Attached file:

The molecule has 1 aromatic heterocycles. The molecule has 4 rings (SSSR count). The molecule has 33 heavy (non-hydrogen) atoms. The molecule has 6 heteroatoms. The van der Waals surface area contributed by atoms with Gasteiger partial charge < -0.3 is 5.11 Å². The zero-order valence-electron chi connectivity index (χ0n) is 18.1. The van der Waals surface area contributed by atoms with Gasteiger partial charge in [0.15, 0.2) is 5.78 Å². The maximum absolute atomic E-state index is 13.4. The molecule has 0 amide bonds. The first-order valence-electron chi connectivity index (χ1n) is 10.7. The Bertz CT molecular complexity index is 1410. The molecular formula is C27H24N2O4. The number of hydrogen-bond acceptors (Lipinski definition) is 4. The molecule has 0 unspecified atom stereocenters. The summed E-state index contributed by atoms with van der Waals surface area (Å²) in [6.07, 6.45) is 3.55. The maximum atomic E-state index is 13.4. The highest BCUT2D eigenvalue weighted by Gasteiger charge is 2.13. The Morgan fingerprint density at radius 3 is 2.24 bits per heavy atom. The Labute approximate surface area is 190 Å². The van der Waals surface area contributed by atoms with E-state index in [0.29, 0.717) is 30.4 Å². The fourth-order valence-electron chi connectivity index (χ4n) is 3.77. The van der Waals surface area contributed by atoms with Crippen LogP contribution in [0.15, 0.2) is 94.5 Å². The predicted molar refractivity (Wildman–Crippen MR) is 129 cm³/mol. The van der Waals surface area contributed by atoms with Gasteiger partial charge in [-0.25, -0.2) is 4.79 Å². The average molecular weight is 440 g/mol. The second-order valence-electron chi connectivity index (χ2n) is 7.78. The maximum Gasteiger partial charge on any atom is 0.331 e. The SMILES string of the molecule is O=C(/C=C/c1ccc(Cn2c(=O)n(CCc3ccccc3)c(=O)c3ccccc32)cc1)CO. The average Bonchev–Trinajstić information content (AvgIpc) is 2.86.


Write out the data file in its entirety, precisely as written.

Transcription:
The molecule has 1 aromatic heterocycles. The molecule has 4 rings (SSSR count). The molecule has 33 heavy (non-hydrogen) atoms. The molecule has 6 heteroatoms. The van der Waals surface area contributed by atoms with Gasteiger partial charge < -0.3 is 5.11 Å². The zero-order valence-electron chi connectivity index (χ0n) is 18.1. The van der Waals surface area contributed by atoms with Gasteiger partial charge in [0.15, 0.2) is 5.78 Å². The maximum absolute atomic E-state index is 13.4. The molecule has 0 amide bonds. The first-order valence-electron chi connectivity index (χ1n) is 10.7. The Bertz CT molecular complexity index is 1410. The molecular formula is C27H24N2O4. The number of hydrogen-bond acceptors (Lipinski definition) is 4. The molecule has 0 unspecified atom stereocenters. The summed E-state index contributed by atoms with van der Waals surface area (Å²) in [6.07, 6.45) is 3.55. The maximum atomic E-state index is 13.4. The highest BCUT2D eigenvalue weighted by Gasteiger charge is 2.13. The Morgan fingerprint density at radius 3 is 2.24 bits per heavy atom. The Labute approximate surface area is 190 Å². The van der Waals surface area contributed by atoms with E-state index in [0.29, 0.717) is 30.4 Å². The fourth-order valence-electron chi connectivity index (χ4n) is 3.77. The van der Waals surface area contributed by atoms with Crippen LogP contribution in [0.15, 0.2) is 94.5 Å². The predicted molar refractivity (Wildman–Crippen MR) is 129 cm³/mol. The van der Waals surface area contributed by atoms with Gasteiger partial charge in [-0.25, -0.2) is 4.79 Å². The average molecular weight is 440 g/mol. The second-order valence-electron chi connectivity index (χ2n) is 7.78. The maximum Gasteiger partial charge on any atom is 0.331 e. The SMILES string of the molecule is O=C(/C=C/c1ccc(Cn2c(=O)n(CCc3ccccc3)c(=O)c3ccccc32)cc1)CO. The average Bonchev–Trinajstić information content (AvgIpc) is 2.86.